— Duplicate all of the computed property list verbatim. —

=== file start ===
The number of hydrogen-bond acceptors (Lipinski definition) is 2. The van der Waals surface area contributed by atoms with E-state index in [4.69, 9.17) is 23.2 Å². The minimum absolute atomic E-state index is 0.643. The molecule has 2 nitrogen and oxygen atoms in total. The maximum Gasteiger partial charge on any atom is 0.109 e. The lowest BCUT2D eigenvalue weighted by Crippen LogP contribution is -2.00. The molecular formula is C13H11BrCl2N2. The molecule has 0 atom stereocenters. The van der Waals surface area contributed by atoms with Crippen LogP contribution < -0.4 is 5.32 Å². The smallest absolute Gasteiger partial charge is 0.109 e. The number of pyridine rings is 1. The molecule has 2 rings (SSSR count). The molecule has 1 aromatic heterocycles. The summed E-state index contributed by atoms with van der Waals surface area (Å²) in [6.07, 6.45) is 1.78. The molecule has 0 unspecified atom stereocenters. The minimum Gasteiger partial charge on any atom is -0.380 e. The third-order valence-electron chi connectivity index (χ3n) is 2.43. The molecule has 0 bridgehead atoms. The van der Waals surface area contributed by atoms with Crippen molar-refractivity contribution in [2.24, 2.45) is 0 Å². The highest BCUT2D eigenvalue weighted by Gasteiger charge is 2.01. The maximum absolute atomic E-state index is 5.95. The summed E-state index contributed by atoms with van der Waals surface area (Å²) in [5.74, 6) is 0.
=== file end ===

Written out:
The number of hydrogen-bond acceptors (Lipinski definition) is 2. The van der Waals surface area contributed by atoms with E-state index in [4.69, 9.17) is 23.2 Å². The minimum absolute atomic E-state index is 0.643. The molecule has 2 nitrogen and oxygen atoms in total. The maximum Gasteiger partial charge on any atom is 0.109 e. The lowest BCUT2D eigenvalue weighted by Crippen LogP contribution is -2.00. The molecular formula is C13H11BrCl2N2. The molecule has 0 atom stereocenters. The van der Waals surface area contributed by atoms with Crippen LogP contribution < -0.4 is 5.32 Å². The smallest absolute Gasteiger partial charge is 0.109 e. The number of pyridine rings is 1. The molecule has 2 rings (SSSR count). The molecule has 1 aromatic heterocycles. The summed E-state index contributed by atoms with van der Waals surface area (Å²) in [6.07, 6.45) is 1.78. The molecule has 0 unspecified atom stereocenters. The minimum Gasteiger partial charge on any atom is -0.380 e. The third-order valence-electron chi connectivity index (χ3n) is 2.43. The molecule has 0 bridgehead atoms. The van der Waals surface area contributed by atoms with Crippen molar-refractivity contribution in [2.24, 2.45) is 0 Å². The highest BCUT2D eigenvalue weighted by Gasteiger charge is 2.01. The maximum absolute atomic E-state index is 5.95. The summed E-state index contributed by atoms with van der Waals surface area (Å²) in [5.74, 6) is 0.